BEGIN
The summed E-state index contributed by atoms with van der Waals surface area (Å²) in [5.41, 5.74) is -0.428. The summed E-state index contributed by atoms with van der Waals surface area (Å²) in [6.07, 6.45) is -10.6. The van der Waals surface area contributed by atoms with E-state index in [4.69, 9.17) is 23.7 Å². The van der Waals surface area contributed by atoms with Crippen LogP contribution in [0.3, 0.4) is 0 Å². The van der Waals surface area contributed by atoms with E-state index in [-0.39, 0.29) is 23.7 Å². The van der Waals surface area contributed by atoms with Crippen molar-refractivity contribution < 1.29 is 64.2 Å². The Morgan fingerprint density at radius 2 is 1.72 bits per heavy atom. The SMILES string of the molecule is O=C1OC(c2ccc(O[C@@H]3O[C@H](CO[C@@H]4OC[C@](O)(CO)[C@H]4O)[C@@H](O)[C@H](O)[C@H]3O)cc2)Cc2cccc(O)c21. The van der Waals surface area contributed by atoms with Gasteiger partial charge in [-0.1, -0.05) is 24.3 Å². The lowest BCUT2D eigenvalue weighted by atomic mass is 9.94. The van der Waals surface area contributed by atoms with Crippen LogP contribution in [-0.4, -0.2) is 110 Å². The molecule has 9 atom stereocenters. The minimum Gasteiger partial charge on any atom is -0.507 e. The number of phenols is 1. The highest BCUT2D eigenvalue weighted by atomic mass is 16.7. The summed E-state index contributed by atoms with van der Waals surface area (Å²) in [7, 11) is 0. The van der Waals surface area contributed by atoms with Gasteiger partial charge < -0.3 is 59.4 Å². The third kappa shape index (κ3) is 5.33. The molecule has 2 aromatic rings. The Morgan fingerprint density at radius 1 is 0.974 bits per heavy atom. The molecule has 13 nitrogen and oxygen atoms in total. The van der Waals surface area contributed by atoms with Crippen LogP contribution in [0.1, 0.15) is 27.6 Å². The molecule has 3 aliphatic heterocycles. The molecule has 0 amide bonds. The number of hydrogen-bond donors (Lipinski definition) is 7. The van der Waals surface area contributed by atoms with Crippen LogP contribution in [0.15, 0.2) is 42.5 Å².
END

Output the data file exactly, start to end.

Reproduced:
The summed E-state index contributed by atoms with van der Waals surface area (Å²) in [5.41, 5.74) is -0.428. The summed E-state index contributed by atoms with van der Waals surface area (Å²) in [6.07, 6.45) is -10.6. The van der Waals surface area contributed by atoms with E-state index in [4.69, 9.17) is 23.7 Å². The van der Waals surface area contributed by atoms with Crippen LogP contribution in [0.3, 0.4) is 0 Å². The van der Waals surface area contributed by atoms with E-state index in [-0.39, 0.29) is 23.7 Å². The van der Waals surface area contributed by atoms with Crippen molar-refractivity contribution < 1.29 is 64.2 Å². The Morgan fingerprint density at radius 2 is 1.72 bits per heavy atom. The SMILES string of the molecule is O=C1OC(c2ccc(O[C@@H]3O[C@H](CO[C@@H]4OC[C@](O)(CO)[C@H]4O)[C@@H](O)[C@H](O)[C@H]3O)cc2)Cc2cccc(O)c21. The van der Waals surface area contributed by atoms with Gasteiger partial charge in [-0.1, -0.05) is 24.3 Å². The lowest BCUT2D eigenvalue weighted by atomic mass is 9.94. The van der Waals surface area contributed by atoms with Crippen LogP contribution in [-0.4, -0.2) is 110 Å². The molecule has 9 atom stereocenters. The minimum Gasteiger partial charge on any atom is -0.507 e. The number of phenols is 1. The highest BCUT2D eigenvalue weighted by atomic mass is 16.7. The summed E-state index contributed by atoms with van der Waals surface area (Å²) in [7, 11) is 0. The van der Waals surface area contributed by atoms with Gasteiger partial charge < -0.3 is 59.4 Å². The third kappa shape index (κ3) is 5.33. The molecule has 2 aromatic rings. The Morgan fingerprint density at radius 1 is 0.974 bits per heavy atom. The molecule has 13 nitrogen and oxygen atoms in total. The van der Waals surface area contributed by atoms with Crippen LogP contribution in [0.1, 0.15) is 27.6 Å². The molecule has 3 aliphatic heterocycles. The molecule has 0 amide bonds. The number of hydrogen-bond donors (Lipinski definition) is 7. The van der Waals surface area contributed by atoms with Crippen LogP contribution in [0.15, 0.2) is 42.5 Å².